A tale of belief and perseverance
Jonté Smith smashed a half-century on his debut for Dorking Cricket Club and was immediately asked if he would like a trial at Sussex.
“No, no, this is just recreation for me, I am a footballer,” was the 16-year-old’s immediate response.
His father, Clay, opened the batting for Bermuda at the 2007 World Cup and he is even named — sort of — after former Gloucestershire and South Africa star Jonty Rhodes.
But for him, it was always about making the grade as a professional footballer in England.
He was running and kicking balls from eight months onwards, according to mother Nicky, who played for Bermuda at a netball World Cup in Birmingham.
“For a whole six months at about 1½, he would wear nothing but his football boots to nursery,” she said.
“He had a ball in his hand always, so that he could kick it wherever he went, and we even have professional photos where he refused to put the ball down.”
Jonté travelled from Bermuda with his dad to attend a Manchester United summer camp at the age of 8.
“He was the youngest player there and he did so well that they asked for him to come back the next summer,” Nicky said.
“It was a great experience for him, but at that time we didn’t have British passports and so we thought it was a waste of time and money getting his hopes up.”
But Jonté was not willing to take no for an answer and by the age of 15, he had formulated his own detailed plan for making the move to England the following year, by which time the family had British passports.
“My response was that he had to get a minimum of seven GCSEs and then we would arrange for him to move,” Nicky said.
“He achieved eight and I had friends in England, Beatrice and Dexter Smith, who agreed for him to stay with them while he attended sixth form in Surrey.”
This was the summer of 2010 and, nine years on, he achieved a longtime dream by scoring a hat-trick for Cheltenham Town in their 4-3 Leasing.com Trophy victory over West Ham United Under-21 — the first goals of his professional career.
He was signed by the Robins at the start of September on a deal until January, but the 25-year-old’s journey has been far from straightforward, with several knock-backs along the way.
When he first began studying in England, he made a 40-mile round trip from Whyteleafe to Dorking each day.
“Coming from an island of 21 square miles, we really had no concept of how much he had to travel just to go to school,” Nicky said.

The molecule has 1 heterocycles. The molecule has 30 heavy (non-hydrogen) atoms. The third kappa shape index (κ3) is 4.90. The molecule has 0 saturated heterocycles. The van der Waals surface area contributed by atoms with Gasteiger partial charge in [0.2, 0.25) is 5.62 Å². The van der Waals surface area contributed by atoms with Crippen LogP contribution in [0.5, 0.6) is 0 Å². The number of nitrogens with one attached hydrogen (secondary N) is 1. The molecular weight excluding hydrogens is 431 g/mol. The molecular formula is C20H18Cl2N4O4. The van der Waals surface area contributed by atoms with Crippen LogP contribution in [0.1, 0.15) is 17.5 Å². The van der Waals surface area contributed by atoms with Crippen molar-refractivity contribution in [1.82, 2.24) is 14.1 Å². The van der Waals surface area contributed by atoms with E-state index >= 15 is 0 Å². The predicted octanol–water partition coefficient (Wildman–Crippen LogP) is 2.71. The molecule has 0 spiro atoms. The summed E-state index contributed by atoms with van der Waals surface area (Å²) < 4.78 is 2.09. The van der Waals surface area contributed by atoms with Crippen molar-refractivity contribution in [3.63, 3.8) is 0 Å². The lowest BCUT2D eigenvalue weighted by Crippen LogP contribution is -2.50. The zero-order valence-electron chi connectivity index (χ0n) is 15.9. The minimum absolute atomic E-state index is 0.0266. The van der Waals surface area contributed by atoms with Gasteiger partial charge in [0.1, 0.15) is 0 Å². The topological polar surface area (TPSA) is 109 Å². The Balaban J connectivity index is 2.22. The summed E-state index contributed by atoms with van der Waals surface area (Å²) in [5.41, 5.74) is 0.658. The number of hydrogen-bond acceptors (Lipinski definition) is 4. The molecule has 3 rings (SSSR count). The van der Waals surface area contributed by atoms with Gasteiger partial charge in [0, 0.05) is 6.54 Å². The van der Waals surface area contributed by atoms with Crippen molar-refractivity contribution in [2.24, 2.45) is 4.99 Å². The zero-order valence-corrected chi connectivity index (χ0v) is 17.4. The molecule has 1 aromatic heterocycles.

“Clay dropped him to England just after his 16th birthday and he travelled on his own for the first six weeks until we could visit at the end of the summer to ensure he was settled.”
Newdigate was his first senior football team and he also attended Premier Football UK camps, run by David Jervis, who also arranged trial matches.
His parents and younger sister, Hailey, arrived for their visit, but quickly decided to relocate from Bermuda.
“When I saw the commute, I realised that Jonté had held up his part of the bargain and now I needed to hold up mine,” Nicky said.
“We couldn’t expect someone else to help him to get to the next level, so we started searching for accommodation.
“We had just built a house in Bermuda and had only been living in it for a year, but that didn’t matter.
“The house was a material possession and we had vowed when we had Jonté that if he had the chance to play professionally, we would give him every opportunity.
“Of course, his father was convinced it was going to be cricket!”
The family found a house and 13-year-old Hailey enrolled in the same school as Jonté, having initially only thought she was going for a brief vacation.
Jonté was watched in action for Newdigate by a Sutton United scout and promptly joined their under-18s, but he also had a trial lined up at Stoke City.
“David Jervis believed in Jonté and arranged the trial with Stoke,” Nicky said.
“We needed to get there first thing one morning, so I remember we travelled at 3am from Dorking.
“Jonté did well there and they asked for him to come back after their under-18s went on a small tour so that they could look at him again.”
Another club had also been in touch, however.
“He trained with Crawley Under-18s while he waited for the Stoke decision and during one of the trial games, [first-team manager] Steve Evans happened to be there watching,” Nicky said.
“Jonté scored a couple of goals and Steve asked their under-18s coach Simon Rusk, ‘Why haven’t we signed this lad?’ So they offered an under-18 contract, which we gladly took, as Stoke was not guaranteed.
“This was also close to where we stayed, so we could take care of him.
“I have to also slip in there that his father was still trying to push cricket during the summer before all of the football took place!”
Since joining Crawley, Jonté has appeared on loan for Metropolitan Police, Eastbourne Borough, Havant & Waterlooville and Gosport Borough, spent time playing in Finland and Norway, followed by spells at Gloucester City, Lewes, Welling United, Cray Wanderers and, for the second half of last season, Sky Bet League One side Oxford United.
He has also won 12 caps for Bermuda, maintaining a long family tradition of excellence across a range of sports.